Coming after my last post, which took aim at Vox, I am hereby directing you to an interesting interview on Vox in which a researcher discusses his work on bullshit. Bullshit, as the researcher defines it is:
Bullshit is different from nonsense. It’s not just random words put together. The words we use have a syntactic structure, which implies they should mean something.
The difference between bullshit and lying is that bullshit is constructed without any concern for the truth. It’s designed to impress rather than inform. And then lying, of course, is very concerned with the truth — but subverting it.
This a pretty fascinating category, no? What is it for? The first thing that springs to mind is establishing authority, which, though distinct from lying, seems to be the basic groundwork for slipping in lies by shutting down critical faculties. Bullshit is like the viral protein coat necessary to deliver some RNA lie payload.
It seems to me that bullshit is particularly rampant these days, but perhaps someone with more knowledge of history will correct me. We live in a very complex, dynamic world, and simple heuristics built into our wetware seem rather outgunned when confronted with modern, well-engineered, state-of-the-art BS. Furthermore, I notice more and more people — not just those in the business of propaganda — who make their living, in part or wholly, by spinning bullshit. Bullshit about guns, vaccines, education, politics, food, religion, terrorism, how your dotcom is helping the world — you name it.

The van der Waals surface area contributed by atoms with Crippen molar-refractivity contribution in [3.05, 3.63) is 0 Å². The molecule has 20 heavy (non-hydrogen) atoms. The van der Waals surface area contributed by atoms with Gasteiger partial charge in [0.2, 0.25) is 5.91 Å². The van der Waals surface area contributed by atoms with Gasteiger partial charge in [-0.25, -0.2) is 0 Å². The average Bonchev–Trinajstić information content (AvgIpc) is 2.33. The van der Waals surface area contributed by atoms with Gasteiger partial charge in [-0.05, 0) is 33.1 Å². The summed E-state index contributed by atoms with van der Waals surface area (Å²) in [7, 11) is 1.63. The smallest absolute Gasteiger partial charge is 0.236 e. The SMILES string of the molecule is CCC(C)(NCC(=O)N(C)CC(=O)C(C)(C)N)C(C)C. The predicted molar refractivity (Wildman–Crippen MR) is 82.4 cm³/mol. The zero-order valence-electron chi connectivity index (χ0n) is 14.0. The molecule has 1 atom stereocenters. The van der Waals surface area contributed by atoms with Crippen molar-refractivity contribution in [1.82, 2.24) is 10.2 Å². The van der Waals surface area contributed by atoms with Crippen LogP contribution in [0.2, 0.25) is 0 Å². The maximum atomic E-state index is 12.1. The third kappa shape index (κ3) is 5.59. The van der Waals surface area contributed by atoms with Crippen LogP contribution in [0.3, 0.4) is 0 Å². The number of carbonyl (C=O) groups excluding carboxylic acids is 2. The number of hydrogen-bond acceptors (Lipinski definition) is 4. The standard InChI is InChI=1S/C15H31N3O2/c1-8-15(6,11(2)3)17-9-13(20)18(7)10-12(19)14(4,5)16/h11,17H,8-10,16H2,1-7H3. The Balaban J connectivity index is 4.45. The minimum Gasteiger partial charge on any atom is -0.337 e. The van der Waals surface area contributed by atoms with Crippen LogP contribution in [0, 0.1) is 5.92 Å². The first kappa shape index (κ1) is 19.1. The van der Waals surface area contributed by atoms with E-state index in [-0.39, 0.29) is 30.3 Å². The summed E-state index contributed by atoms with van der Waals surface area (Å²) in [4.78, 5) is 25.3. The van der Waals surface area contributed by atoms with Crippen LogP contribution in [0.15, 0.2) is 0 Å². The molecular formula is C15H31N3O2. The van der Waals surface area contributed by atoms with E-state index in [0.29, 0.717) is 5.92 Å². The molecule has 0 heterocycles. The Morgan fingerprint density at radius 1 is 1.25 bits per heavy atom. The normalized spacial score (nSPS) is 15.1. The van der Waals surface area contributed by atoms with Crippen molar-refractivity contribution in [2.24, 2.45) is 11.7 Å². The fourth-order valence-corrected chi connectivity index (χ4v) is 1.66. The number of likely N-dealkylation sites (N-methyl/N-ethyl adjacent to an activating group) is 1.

Bullshit arising from the San Bernadino killings angered me over the last few days. Gun control advocates filled my FB feed with pleas for gun control, but the facts of the situation seem to imply that these people would have been able to perpetrate their murder under any conceivable gun control regime, except, perhaps, for a total ban with confiscation. (Which I think we can all agree is not going to happen and probably shouldn’t.) The conservative media, of course, seems aflame with innuendo about Islam and violence, justifying fear of Muslim refugees and discrimination against them. Overall, it’s too early to make much sense of this tragedy, but whether you like gun control or restrictions on refugee immigration, there’s not much in this event to support a serious argument for either. Which is to say, everything on your Facebook feed that links this story to pretty much any cause is 100% pure bullshit.
I believe traditional thinking about bullshit is that, first, people who hear bullshit that confirms their priors just let it go unprocessed because, well, why not? And second, that processing everything you hear critically is work, and most people quite rationally avoid work when they can.
I (and this researcher) wonder, though, because some people have highly sensitive bullshit detectors and can sniff it out instantly, without consulting snopes.com or WebMD. And I know plenty of people who get angry about bullshit, even when it aligns with what they already believe.
Is this some kind of immunity? Is it natural or can people be inoculated? And if the latter is possible, how do we go about it?